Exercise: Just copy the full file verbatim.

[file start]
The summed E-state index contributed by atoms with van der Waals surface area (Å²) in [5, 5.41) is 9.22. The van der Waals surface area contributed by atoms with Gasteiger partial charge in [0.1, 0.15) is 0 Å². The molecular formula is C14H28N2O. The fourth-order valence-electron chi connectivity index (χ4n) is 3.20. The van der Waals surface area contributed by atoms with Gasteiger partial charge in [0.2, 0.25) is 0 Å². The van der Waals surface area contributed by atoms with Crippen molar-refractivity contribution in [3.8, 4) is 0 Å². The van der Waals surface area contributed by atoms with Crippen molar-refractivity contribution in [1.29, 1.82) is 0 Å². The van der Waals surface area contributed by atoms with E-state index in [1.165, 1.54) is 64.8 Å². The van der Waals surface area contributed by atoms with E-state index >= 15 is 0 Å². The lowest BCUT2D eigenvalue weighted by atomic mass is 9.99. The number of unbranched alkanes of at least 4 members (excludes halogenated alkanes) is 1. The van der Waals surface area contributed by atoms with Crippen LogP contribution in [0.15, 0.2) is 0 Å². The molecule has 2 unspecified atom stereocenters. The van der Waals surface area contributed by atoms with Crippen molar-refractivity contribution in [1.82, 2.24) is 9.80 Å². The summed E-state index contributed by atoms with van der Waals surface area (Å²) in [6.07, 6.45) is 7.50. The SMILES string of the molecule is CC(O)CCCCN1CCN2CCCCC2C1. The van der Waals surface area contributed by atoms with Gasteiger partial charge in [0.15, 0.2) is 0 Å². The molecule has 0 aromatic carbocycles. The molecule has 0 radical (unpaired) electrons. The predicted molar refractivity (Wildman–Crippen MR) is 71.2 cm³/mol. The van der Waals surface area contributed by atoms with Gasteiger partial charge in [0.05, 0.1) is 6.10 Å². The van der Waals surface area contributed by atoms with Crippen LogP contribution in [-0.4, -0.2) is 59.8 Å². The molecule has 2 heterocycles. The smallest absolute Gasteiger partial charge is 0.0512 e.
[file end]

The summed E-state index contributed by atoms with van der Waals surface area (Å²) in [5, 5.41) is 9.22. The van der Waals surface area contributed by atoms with Gasteiger partial charge in [0.1, 0.15) is 0 Å². The molecular formula is C14H28N2O. The fourth-order valence-electron chi connectivity index (χ4n) is 3.20. The van der Waals surface area contributed by atoms with Gasteiger partial charge in [0.2, 0.25) is 0 Å². The van der Waals surface area contributed by atoms with Crippen molar-refractivity contribution in [3.8, 4) is 0 Å². The van der Waals surface area contributed by atoms with Crippen molar-refractivity contribution in [1.29, 1.82) is 0 Å². The van der Waals surface area contributed by atoms with E-state index in [1.165, 1.54) is 64.8 Å². The van der Waals surface area contributed by atoms with E-state index >= 15 is 0 Å². The lowest BCUT2D eigenvalue weighted by atomic mass is 9.99. The number of unbranched alkanes of at least 4 members (excludes halogenated alkanes) is 1. The van der Waals surface area contributed by atoms with Crippen LogP contribution in [0.15, 0.2) is 0 Å². The molecule has 2 unspecified atom stereocenters. The van der Waals surface area contributed by atoms with Crippen molar-refractivity contribution in [1.82, 2.24) is 9.80 Å². The summed E-state index contributed by atoms with van der Waals surface area (Å²) in [6.07, 6.45) is 7.50. The SMILES string of the molecule is CC(O)CCCCN1CCN2CCCCC2C1. The van der Waals surface area contributed by atoms with Gasteiger partial charge in [0.15, 0.2) is 0 Å². The molecule has 0 aromatic carbocycles. The molecule has 0 radical (unpaired) electrons. The predicted molar refractivity (Wildman–Crippen MR) is 71.2 cm³/mol. The van der Waals surface area contributed by atoms with Gasteiger partial charge in [0.05, 0.1) is 6.10 Å². The van der Waals surface area contributed by atoms with Crippen LogP contribution in [-0.4, -0.2) is 59.8 Å². The molecule has 2 heterocycles. The smallest absolute Gasteiger partial charge is 0.0512 e.